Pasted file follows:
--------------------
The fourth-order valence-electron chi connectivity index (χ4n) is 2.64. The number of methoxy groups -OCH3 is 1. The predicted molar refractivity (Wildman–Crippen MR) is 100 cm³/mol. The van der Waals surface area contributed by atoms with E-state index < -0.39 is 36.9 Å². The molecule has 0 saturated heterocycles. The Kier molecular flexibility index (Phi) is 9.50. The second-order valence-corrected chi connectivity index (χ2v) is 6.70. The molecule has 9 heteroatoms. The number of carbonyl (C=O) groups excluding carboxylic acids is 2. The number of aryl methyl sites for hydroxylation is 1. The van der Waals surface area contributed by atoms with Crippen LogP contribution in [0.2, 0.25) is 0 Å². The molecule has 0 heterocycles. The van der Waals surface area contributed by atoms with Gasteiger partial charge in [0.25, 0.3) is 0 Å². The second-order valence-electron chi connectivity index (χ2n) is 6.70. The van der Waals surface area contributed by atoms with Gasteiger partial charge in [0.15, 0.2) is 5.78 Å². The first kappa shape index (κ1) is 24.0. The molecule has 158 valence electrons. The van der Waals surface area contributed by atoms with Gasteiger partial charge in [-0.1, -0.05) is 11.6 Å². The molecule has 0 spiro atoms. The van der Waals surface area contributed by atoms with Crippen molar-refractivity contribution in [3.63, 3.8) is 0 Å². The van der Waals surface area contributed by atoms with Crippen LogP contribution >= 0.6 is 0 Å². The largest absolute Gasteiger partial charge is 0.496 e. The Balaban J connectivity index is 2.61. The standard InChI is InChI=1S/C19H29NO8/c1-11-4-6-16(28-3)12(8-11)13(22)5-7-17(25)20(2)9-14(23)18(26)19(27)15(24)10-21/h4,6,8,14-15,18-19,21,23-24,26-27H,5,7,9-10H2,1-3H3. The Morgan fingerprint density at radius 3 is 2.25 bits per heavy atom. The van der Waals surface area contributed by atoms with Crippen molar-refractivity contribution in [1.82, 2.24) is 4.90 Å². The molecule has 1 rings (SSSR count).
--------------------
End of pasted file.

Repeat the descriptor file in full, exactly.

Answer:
The fourth-order valence-electron chi connectivity index (χ4n) is 2.64. The number of methoxy groups -OCH3 is 1. The predicted molar refractivity (Wildman–Crippen MR) is 100 cm³/mol. The van der Waals surface area contributed by atoms with E-state index < -0.39 is 36.9 Å². The molecule has 0 saturated heterocycles. The Kier molecular flexibility index (Phi) is 9.50. The second-order valence-corrected chi connectivity index (χ2v) is 6.70. The molecule has 9 heteroatoms. The number of carbonyl (C=O) groups excluding carboxylic acids is 2. The number of aryl methyl sites for hydroxylation is 1. The van der Waals surface area contributed by atoms with Crippen LogP contribution in [0.2, 0.25) is 0 Å². The molecule has 0 heterocycles. The van der Waals surface area contributed by atoms with Gasteiger partial charge in [0.25, 0.3) is 0 Å². The second-order valence-electron chi connectivity index (χ2n) is 6.70. The van der Waals surface area contributed by atoms with Gasteiger partial charge in [0.15, 0.2) is 5.78 Å². The first kappa shape index (κ1) is 24.0. The molecule has 158 valence electrons. The van der Waals surface area contributed by atoms with Gasteiger partial charge in [-0.1, -0.05) is 11.6 Å². The molecule has 0 spiro atoms. The van der Waals surface area contributed by atoms with Crippen molar-refractivity contribution in [3.63, 3.8) is 0 Å². The van der Waals surface area contributed by atoms with Crippen LogP contribution >= 0.6 is 0 Å². The largest absolute Gasteiger partial charge is 0.496 e. The Balaban J connectivity index is 2.61. The standard InChI is InChI=1S/C19H29NO8/c1-11-4-6-16(28-3)12(8-11)13(22)5-7-17(25)20(2)9-14(23)18(26)19(27)15(24)10-21/h4,6,8,14-15,18-19,21,23-24,26-27H,5,7,9-10H2,1-3H3. The Morgan fingerprint density at radius 3 is 2.25 bits per heavy atom. The van der Waals surface area contributed by atoms with Crippen molar-refractivity contribution in [1.82, 2.24) is 4.90 Å². The molecule has 1 rings (SSSR count).